Moore's Law and Murphy's Law may very well be crashing right before our eyes. Are our tools serving us or are we serving them? Maybe it is time to talk about these things.
It's nearly sixty years since the founding of Shockley Semiconductor in 1956; almost fifty years since Dr. Moore pronounced his law in 1965; and just past forty years since Intel introduced the microprocessor in 1972. So, along with looking back on all that has been accomplished so far, maybe it's also time to stop and reflect where the digital revolution is taking us.
From the beginning, the goal of the electronics industry has been progress. But did we ever discuss or agree on what we want to progress towards?
Faster, cooler, cheaper, smaller? Okay, but there's a limit to how fast our brains can function every day in an environment where machines operate at gigahertz speed.
Moore's Law of accelerating capability doesn't take Murphy's Law into account. The May 2010 "flash crash," and the many, less publicized ones that followed, reveal that as systems complexify beyond our management, they require even more sophisticated systems to manage them. And each new layer of complexity brings a new level of fragility.
There is much talk now how innovation will stimulate job growth, but in fact, the most valued innovation is that which enables automation: replacing human inputs with machine inputs.
And so well-paying, domestic manufacturing jobs get off-shored, or automated, and we confront the dark underside of "creative destruction" -- enormous wealth created for investors, while jobs of wage earners are displaced or destroyed.
Yet even as middle-income jobs vanish, mobile devices (often made in conditions approaching slave labor) bombard us 24/7 with ads to buy increasingly trivial "cool" stuff.
And when we're not being sold such products, we are the products being sold to advertisers, and state surveillance agencies.
Is the tension between diminished opportunity to produce, and relentless pressure to consumer, responsible for some of the stress -- and bad manners -- so evident in society now?
How is it that with all this information washing around us, ignorance, superstition, and incivility are becoming the new norm?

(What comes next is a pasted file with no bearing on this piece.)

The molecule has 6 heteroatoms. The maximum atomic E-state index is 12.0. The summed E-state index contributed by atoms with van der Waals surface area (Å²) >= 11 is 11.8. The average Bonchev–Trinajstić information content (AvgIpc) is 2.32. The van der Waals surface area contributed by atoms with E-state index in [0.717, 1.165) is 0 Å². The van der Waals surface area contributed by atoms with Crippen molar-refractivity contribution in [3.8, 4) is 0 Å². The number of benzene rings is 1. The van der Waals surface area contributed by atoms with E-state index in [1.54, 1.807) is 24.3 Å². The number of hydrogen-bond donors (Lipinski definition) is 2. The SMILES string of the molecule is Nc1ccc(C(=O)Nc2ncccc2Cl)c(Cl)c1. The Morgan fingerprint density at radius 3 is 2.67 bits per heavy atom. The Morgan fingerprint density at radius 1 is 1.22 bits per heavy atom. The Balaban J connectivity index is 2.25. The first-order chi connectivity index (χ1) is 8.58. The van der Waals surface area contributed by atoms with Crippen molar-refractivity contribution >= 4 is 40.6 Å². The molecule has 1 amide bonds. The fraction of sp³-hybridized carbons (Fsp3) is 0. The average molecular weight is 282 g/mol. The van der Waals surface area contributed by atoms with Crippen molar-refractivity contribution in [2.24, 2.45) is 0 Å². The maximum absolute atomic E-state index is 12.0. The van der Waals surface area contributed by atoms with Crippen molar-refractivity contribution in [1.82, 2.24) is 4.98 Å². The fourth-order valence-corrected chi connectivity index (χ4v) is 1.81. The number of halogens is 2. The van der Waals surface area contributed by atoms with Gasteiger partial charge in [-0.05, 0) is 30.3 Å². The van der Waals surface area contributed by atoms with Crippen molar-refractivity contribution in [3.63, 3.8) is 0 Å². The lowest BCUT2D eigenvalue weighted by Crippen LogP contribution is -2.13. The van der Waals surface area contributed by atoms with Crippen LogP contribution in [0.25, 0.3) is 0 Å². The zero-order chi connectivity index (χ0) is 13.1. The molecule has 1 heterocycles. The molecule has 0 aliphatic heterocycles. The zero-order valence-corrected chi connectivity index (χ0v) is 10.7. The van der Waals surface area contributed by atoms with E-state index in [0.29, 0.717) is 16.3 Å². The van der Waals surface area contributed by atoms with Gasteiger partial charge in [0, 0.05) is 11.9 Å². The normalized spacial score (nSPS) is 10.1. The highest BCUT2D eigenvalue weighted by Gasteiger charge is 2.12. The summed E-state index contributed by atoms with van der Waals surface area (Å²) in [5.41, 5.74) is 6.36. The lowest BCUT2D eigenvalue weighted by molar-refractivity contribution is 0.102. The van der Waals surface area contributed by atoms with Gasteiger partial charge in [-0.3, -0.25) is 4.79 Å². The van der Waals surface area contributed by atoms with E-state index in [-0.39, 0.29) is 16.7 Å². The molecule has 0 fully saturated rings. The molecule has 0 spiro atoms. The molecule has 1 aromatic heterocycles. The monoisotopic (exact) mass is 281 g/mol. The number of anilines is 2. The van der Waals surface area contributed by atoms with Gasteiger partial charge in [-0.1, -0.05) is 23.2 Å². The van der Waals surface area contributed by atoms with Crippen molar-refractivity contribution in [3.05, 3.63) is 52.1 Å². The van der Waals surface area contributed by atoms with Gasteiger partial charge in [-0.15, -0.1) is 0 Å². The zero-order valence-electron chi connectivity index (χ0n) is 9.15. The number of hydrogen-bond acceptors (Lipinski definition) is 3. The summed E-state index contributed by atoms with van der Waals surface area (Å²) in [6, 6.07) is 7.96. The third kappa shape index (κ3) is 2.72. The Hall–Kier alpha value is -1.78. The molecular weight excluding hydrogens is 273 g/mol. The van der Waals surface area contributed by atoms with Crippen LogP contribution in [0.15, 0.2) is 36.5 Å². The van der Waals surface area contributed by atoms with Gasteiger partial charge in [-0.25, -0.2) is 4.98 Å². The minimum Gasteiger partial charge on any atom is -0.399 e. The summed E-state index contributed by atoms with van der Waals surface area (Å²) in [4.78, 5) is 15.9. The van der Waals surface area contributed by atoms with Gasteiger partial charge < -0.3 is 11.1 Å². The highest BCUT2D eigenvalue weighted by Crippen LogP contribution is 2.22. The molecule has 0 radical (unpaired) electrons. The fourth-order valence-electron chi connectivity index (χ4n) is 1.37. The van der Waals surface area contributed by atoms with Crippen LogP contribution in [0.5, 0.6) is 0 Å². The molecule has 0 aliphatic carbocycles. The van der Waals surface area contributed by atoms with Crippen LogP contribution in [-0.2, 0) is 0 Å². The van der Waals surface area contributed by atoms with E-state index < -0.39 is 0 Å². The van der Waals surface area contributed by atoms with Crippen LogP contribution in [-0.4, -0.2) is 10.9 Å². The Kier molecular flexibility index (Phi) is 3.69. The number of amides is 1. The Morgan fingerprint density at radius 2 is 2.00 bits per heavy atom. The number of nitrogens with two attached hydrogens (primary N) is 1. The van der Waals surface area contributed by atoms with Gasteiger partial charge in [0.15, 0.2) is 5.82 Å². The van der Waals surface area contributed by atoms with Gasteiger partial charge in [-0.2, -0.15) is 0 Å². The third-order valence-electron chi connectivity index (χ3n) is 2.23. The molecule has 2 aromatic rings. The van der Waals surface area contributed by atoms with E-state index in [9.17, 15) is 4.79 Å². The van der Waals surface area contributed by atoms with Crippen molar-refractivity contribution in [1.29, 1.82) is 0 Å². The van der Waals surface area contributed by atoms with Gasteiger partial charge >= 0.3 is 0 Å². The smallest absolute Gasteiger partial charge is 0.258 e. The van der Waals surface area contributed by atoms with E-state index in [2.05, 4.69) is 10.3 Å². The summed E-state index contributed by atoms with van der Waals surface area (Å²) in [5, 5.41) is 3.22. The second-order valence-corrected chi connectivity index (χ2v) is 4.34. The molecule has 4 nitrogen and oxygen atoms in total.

In short, have we reached the point in the digital revolution where our tools no longer serve us, but we are increasingly required to adapt ourselves to serve them? Must we accept the doubling of the pace of life every 12-18 months in the name of progress, without discussing what we're progressing towards?
Certainly factors besides the electronics revolution -- economic, political, cultural -- have contributed to the distress many feel today. But how do we get beyond this, as painlessly as possible?
Go off-grid, off-cellular, off-cloud? That may work for a few, but only a few of us.
Hack our way to some anarchic utopia? Again, the history of utopian movements is not encouraging.
Gravitate to the extreme left or right? By definition, the extreme is not where most people are comfortable.
Whatever remediation or transformation will come, it must come from the grassroots. Few institutions have the moral authority any more to mandate solutions.
And that's what this comes down to -- a moral problem. Without overlooking the many, many benefits of the technology revolution, we have to acknowledge that much of that ingenuity has been frittered away on the trivial and the deadly -- cool stuff and smart weapons -- or on delivery mechanisms that bombard us 24/7 with violent and salacious entertainment to hold our attention until ads appear to incite our greed and envy.
The current focus of the engineering enterprise notwithstanding, the greatest challenge facing society today is not an entertainment deficiency.
There is no way to legislate or mandate our way out of a soulless silicon civilization. Any change has to start at the individual level. To that end, the first place to start is with a rediscovery of two golden nuggets from antiquity. The golden mean -- living a life of mindful moderation between too much and too little. And the golden rule -- treating all others, including the land, air, and water, as we wish to be treated.
Maybe if we stop trying to reshape ourselves in the image and likeness of our technology, and instead redirect the rich portfolio of tools now available to us to more human and humane ends, we'll find ourselves doing real and necessary innovation. Like finding a way for Congress to actually legislate; facilitating more available and affordable healthcare and education; and re-introducing justice and civility back into the public sphere. That's what I'd call real progress.